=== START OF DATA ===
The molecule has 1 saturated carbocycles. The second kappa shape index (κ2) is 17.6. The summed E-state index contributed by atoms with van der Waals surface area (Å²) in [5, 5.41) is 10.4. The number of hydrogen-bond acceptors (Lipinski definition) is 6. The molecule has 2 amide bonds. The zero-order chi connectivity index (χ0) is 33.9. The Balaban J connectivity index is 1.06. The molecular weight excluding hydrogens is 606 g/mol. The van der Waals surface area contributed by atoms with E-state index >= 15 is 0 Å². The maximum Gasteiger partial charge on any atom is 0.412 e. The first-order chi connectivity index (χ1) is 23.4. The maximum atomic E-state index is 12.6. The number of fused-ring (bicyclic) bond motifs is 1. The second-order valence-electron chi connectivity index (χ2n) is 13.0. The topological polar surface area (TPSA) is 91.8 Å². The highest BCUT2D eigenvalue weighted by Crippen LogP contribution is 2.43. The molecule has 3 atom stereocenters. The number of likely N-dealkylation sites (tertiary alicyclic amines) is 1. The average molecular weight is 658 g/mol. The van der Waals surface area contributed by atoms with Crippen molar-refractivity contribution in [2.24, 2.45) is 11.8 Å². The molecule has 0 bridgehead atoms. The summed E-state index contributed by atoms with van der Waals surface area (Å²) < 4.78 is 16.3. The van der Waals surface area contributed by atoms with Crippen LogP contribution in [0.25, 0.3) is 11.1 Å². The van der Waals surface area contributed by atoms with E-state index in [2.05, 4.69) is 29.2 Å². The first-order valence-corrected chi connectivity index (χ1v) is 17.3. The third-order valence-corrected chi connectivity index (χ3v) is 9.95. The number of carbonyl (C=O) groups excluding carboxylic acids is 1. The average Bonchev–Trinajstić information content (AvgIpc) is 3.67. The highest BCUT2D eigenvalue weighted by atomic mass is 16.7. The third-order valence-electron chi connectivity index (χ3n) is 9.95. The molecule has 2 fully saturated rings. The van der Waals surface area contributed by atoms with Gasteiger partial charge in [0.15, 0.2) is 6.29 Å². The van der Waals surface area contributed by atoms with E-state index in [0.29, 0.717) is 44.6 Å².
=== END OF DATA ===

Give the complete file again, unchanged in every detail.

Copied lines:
The molecule has 1 saturated carbocycles. The second kappa shape index (κ2) is 17.6. The summed E-state index contributed by atoms with van der Waals surface area (Å²) in [5, 5.41) is 10.4. The number of hydrogen-bond acceptors (Lipinski definition) is 6. The molecule has 2 amide bonds. The zero-order chi connectivity index (χ0) is 33.9. The Balaban J connectivity index is 1.06. The molecular weight excluding hydrogens is 606 g/mol. The van der Waals surface area contributed by atoms with E-state index >= 15 is 0 Å². The maximum Gasteiger partial charge on any atom is 0.412 e. The first-order chi connectivity index (χ1) is 23.4. The maximum atomic E-state index is 12.6. The number of fused-ring (bicyclic) bond motifs is 1. The second-order valence-electron chi connectivity index (χ2n) is 13.0. The topological polar surface area (TPSA) is 91.8 Å². The highest BCUT2D eigenvalue weighted by Crippen LogP contribution is 2.43. The molecule has 3 atom stereocenters. The number of likely N-dealkylation sites (tertiary alicyclic amines) is 1. The average molecular weight is 658 g/mol. The van der Waals surface area contributed by atoms with Crippen molar-refractivity contribution in [2.24, 2.45) is 11.8 Å². The molecule has 0 bridgehead atoms. The summed E-state index contributed by atoms with van der Waals surface area (Å²) < 4.78 is 16.3. The van der Waals surface area contributed by atoms with Crippen LogP contribution in [0.25, 0.3) is 11.1 Å². The van der Waals surface area contributed by atoms with E-state index in [2.05, 4.69) is 29.2 Å². The first-order valence-corrected chi connectivity index (χ1v) is 17.3. The third-order valence-corrected chi connectivity index (χ3v) is 9.95. The number of carbonyl (C=O) groups excluding carboxylic acids is 1. The average Bonchev–Trinajstić information content (AvgIpc) is 3.67. The highest BCUT2D eigenvalue weighted by atomic mass is 16.7. The third-order valence-electron chi connectivity index (χ3n) is 9.95. The molecule has 2 fully saturated rings. The van der Waals surface area contributed by atoms with Gasteiger partial charge in [0.15, 0.2) is 6.29 Å². The van der Waals surface area contributed by atoms with E-state index in [0.29, 0.717) is 44.6 Å².